CIA sends terror suspects for interrogation abroad

The Central Intelligence Agency (CIA) has been carrying out a secret government program of transferring suspected terrorists to foreign countries for interrogation without case-by-case approval from the White House, State or Justice Departments, The New York Times reported on Sunday.

The unusually expansive authority for the CIA to operate independently was provided by the White House under a still-classified directive signed by US President George W. Bush within days of the Sept. 11, 2001, terrorist attacks, the newspaper quoted unidentified current and former US government officials as saying.

The process, known as rendition, has been central in US government's efforts to disrupt terrorism, but has been bitterly criticized by human rights groups on grounds that the practice has violated the Bush administration's public pledge to provide safeguards against torture, according to the report.

US officials described the program as an alternative to the costly, manpower-intensive process of housing terror suspects in the United States or in American-run facilities in other countries.

They also said that most of the people subject to rendition were regarded by counter terrorism experts as less significant than people held under direct American control, including the estimated three dozen high-ranking operatives of al Qaeda who are confined at secret sites around the world.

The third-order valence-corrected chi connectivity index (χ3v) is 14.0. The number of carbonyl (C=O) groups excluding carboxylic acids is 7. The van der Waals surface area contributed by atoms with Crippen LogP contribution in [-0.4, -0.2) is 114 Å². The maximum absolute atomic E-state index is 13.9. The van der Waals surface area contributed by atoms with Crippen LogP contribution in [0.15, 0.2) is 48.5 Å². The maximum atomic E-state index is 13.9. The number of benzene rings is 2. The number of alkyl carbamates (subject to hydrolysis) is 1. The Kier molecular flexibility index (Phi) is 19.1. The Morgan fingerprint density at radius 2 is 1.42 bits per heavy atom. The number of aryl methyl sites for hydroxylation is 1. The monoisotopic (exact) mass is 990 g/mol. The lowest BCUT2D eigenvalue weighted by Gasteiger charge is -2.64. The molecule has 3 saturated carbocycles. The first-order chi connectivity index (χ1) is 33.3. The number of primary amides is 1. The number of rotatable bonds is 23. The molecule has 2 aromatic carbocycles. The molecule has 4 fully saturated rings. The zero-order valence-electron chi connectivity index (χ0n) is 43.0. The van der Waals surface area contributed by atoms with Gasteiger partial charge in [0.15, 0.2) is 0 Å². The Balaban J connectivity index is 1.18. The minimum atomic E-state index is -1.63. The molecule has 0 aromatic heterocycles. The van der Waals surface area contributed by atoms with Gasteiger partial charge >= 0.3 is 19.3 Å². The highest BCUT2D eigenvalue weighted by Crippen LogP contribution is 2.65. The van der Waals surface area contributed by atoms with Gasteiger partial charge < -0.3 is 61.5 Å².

Although US officials said that approach is consistent with American obligations under the Convention Against Torture, several former detainees have described being subjected to coercive interrogation techniques and brutal treatment during months spent in detention under the program in some foreign countries.

The CIA's inspector general was reviewing the rendition programs one of at least a half-dozen inquiries within the agency of possible misconduct involving the detention, interrogation and rendition of suspected terrorists, according to the report.

The Times report said US officials have declined to discuss specific cases, but did not dispute that there had been instances in which prisoners were mistreated.

Several current and former government officials said in interviews with the newspaper that they believed that, in practice, the administration's approach may have involved turning a blind eye to torture.


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